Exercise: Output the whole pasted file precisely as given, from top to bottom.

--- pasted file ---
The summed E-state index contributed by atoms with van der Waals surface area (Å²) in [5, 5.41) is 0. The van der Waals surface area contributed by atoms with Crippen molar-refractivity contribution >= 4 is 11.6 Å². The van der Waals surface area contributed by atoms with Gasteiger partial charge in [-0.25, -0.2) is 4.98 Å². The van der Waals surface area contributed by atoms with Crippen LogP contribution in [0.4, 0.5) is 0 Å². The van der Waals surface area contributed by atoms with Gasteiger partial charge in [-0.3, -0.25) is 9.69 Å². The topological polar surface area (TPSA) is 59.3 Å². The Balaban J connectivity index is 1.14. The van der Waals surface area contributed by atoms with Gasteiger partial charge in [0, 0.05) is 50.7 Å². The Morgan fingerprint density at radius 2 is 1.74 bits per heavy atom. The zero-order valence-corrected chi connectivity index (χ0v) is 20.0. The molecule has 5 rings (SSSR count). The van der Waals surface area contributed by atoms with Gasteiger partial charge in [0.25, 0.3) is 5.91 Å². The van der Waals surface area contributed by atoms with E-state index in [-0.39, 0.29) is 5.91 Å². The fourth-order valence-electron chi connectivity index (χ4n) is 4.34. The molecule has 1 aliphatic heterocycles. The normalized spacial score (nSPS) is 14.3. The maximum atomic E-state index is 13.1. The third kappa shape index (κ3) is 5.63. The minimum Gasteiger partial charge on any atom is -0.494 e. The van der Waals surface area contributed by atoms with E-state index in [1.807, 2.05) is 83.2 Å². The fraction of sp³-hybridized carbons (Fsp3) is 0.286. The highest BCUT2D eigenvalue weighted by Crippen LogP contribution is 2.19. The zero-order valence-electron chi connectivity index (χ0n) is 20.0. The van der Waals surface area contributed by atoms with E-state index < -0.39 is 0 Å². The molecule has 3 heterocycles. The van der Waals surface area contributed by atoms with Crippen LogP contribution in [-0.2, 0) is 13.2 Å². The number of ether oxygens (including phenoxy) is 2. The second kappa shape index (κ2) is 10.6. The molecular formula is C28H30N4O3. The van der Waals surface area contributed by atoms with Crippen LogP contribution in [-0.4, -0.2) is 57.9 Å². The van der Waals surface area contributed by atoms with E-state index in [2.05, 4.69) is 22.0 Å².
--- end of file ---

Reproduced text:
The summed E-state index contributed by atoms with van der Waals surface area (Å²) in [5, 5.41) is 0. The van der Waals surface area contributed by atoms with Crippen molar-refractivity contribution >= 4 is 11.6 Å². The van der Waals surface area contributed by atoms with Gasteiger partial charge in [-0.25, -0.2) is 4.98 Å². The van der Waals surface area contributed by atoms with Crippen LogP contribution in [0.4, 0.5) is 0 Å². The van der Waals surface area contributed by atoms with Gasteiger partial charge in [-0.3, -0.25) is 9.69 Å². The topological polar surface area (TPSA) is 59.3 Å². The Balaban J connectivity index is 1.14. The van der Waals surface area contributed by atoms with Gasteiger partial charge in [0, 0.05) is 50.7 Å². The Morgan fingerprint density at radius 2 is 1.74 bits per heavy atom. The zero-order valence-corrected chi connectivity index (χ0v) is 20.0. The molecule has 5 rings (SSSR count). The van der Waals surface area contributed by atoms with Gasteiger partial charge in [0.25, 0.3) is 5.91 Å². The van der Waals surface area contributed by atoms with E-state index in [-0.39, 0.29) is 5.91 Å². The fourth-order valence-electron chi connectivity index (χ4n) is 4.34. The molecule has 1 aliphatic heterocycles. The normalized spacial score (nSPS) is 14.3. The maximum atomic E-state index is 13.1. The third kappa shape index (κ3) is 5.63. The minimum Gasteiger partial charge on any atom is -0.494 e. The van der Waals surface area contributed by atoms with E-state index in [1.807, 2.05) is 83.2 Å². The fraction of sp³-hybridized carbons (Fsp3) is 0.286. The highest BCUT2D eigenvalue weighted by Crippen LogP contribution is 2.19. The zero-order valence-electron chi connectivity index (χ0n) is 20.0. The van der Waals surface area contributed by atoms with E-state index < -0.39 is 0 Å². The molecule has 3 heterocycles. The van der Waals surface area contributed by atoms with Crippen LogP contribution in [-0.2, 0) is 13.2 Å². The number of ether oxygens (including phenoxy) is 2. The second kappa shape index (κ2) is 10.6. The molecular formula is C28H30N4O3. The van der Waals surface area contributed by atoms with Crippen LogP contribution in [-0.4, -0.2) is 57.9 Å². The van der Waals surface area contributed by atoms with E-state index in [2.05, 4.69) is 22.0 Å².